With the wide variance in teaching content and styles, it can be difficult to know if your child is receiving a good education. The Educated Child defines what a good education is, breaking down subjects into specific books, concepts and repeatable skills. Included are goals from the Secretary of Education, excerpts from the Core Knowledge Series and the latest research for a comprehensive, clear curricula and list of objectives for children K-8. Questions to ask teachers, what to look for in your child's classroom, warning signs of bad teachers, how to opt-out (or try to change!) controversial classes and additional hints and standards about public/private schools are included for you to find the best education for your child. 664 pages, softcover.
The Educated Child
defines a good education and offers parents a plan of action for ensuring that their children achieve it. Combining the goals that William Bennett enumerated as Secretary of Education, key excerpts from E. D. Hirsch's Core Knowledge Sequence, and the latest research, it sets forth clear curricula and specific objectives for children from kindergarten through the eighth grade, including:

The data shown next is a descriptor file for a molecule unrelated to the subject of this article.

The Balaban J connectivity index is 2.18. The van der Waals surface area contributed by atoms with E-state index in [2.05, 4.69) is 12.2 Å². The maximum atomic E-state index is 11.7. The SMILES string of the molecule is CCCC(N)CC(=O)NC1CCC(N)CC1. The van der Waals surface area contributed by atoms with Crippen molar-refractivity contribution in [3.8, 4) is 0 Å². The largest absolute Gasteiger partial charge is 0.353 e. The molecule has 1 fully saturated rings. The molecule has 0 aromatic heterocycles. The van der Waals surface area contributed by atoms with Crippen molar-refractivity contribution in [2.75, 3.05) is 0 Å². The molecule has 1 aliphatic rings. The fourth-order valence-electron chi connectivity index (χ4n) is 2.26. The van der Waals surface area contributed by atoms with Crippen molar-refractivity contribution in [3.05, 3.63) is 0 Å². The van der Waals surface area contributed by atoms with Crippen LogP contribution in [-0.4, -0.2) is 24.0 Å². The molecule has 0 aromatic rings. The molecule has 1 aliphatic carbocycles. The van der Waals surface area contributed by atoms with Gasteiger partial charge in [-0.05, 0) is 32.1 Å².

The Educated Child
- What children should be studying and the kind of work they should be doing
- Important facts to learn and essential reading lists
- When children should master specific math skills, spelling and grammar basics, and scientific facts
- Test preparation, homework, and other areas that require parental involvement
also examines timely issues such as school choice, sex education, character education, and the phonics/whole language debate. Perhaps most important, it encourages parents to become advocates for their children by learning what to look for in a good school, how to talk to educators, and how, when necessary, to push for needed changes. For parents concerned about their children's current education and future lives, it is the ultimate handbook.
Tony Lang The Cincinnati Enquirer A common sense-loaded gem that defines a good education and tells parents how to make sure their children get one.
Publishers Weekly An impassioned and straight-shooting reference that will inspire both parents and educators.
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